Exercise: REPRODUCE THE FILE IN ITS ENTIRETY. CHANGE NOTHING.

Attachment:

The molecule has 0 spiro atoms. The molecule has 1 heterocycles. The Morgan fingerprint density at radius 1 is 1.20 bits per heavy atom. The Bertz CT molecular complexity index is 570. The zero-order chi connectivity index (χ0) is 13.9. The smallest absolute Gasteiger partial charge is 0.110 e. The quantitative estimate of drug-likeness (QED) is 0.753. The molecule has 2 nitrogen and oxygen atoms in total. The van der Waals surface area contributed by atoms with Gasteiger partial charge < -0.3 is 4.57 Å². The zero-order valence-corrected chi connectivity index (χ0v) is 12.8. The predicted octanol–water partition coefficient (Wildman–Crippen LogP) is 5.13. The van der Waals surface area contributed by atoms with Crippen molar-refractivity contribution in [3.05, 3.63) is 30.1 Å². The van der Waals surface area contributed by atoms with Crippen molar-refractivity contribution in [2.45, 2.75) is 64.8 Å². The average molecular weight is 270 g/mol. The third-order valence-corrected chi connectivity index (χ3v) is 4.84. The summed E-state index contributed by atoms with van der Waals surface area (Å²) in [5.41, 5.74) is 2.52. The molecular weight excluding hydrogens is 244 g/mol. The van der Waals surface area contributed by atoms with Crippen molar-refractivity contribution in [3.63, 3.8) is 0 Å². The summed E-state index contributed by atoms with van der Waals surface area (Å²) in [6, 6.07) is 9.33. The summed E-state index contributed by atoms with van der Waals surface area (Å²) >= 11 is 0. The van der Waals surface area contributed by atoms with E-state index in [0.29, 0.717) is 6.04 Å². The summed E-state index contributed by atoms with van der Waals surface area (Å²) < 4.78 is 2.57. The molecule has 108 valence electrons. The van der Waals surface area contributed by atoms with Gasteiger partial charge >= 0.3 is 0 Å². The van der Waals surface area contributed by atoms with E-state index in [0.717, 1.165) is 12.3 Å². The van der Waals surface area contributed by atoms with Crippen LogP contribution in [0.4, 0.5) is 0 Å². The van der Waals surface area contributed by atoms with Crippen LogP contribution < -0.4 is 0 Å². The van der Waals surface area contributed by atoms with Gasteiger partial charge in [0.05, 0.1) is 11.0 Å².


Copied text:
The molecule has 0 spiro atoms. The molecule has 1 heterocycles. The Morgan fingerprint density at radius 1 is 1.20 bits per heavy atom. The Bertz CT molecular complexity index is 570. The zero-order chi connectivity index (χ0) is 13.9. The smallest absolute Gasteiger partial charge is 0.110 e. The quantitative estimate of drug-likeness (QED) is 0.753. The molecule has 2 nitrogen and oxygen atoms in total. The van der Waals surface area contributed by atoms with Gasteiger partial charge < -0.3 is 4.57 Å². The zero-order valence-corrected chi connectivity index (χ0v) is 12.8. The predicted octanol–water partition coefficient (Wildman–Crippen LogP) is 5.13. The van der Waals surface area contributed by atoms with Crippen molar-refractivity contribution in [3.05, 3.63) is 30.1 Å². The van der Waals surface area contributed by atoms with Crippen molar-refractivity contribution in [2.45, 2.75) is 64.8 Å². The average molecular weight is 270 g/mol. The third-order valence-corrected chi connectivity index (χ3v) is 4.84. The summed E-state index contributed by atoms with van der Waals surface area (Å²) in [5.41, 5.74) is 2.52. The molecular weight excluding hydrogens is 244 g/mol. The van der Waals surface area contributed by atoms with Crippen molar-refractivity contribution in [3.63, 3.8) is 0 Å². The summed E-state index contributed by atoms with van der Waals surface area (Å²) in [6, 6.07) is 9.33. The summed E-state index contributed by atoms with van der Waals surface area (Å²) >= 11 is 0. The van der Waals surface area contributed by atoms with E-state index in [0.29, 0.717) is 6.04 Å². The summed E-state index contributed by atoms with van der Waals surface area (Å²) < 4.78 is 2.57. The molecule has 108 valence electrons. The van der Waals surface area contributed by atoms with Gasteiger partial charge >= 0.3 is 0 Å². The van der Waals surface area contributed by atoms with E-state index in [0.717, 1.165) is 12.3 Å². The van der Waals surface area contributed by atoms with Crippen LogP contribution in [0.4, 0.5) is 0 Å². The van der Waals surface area contributed by atoms with Crippen LogP contribution < -0.4 is 0 Å². The van der Waals surface area contributed by atoms with Gasteiger partial charge in [0.05, 0.1) is 11.0 Å².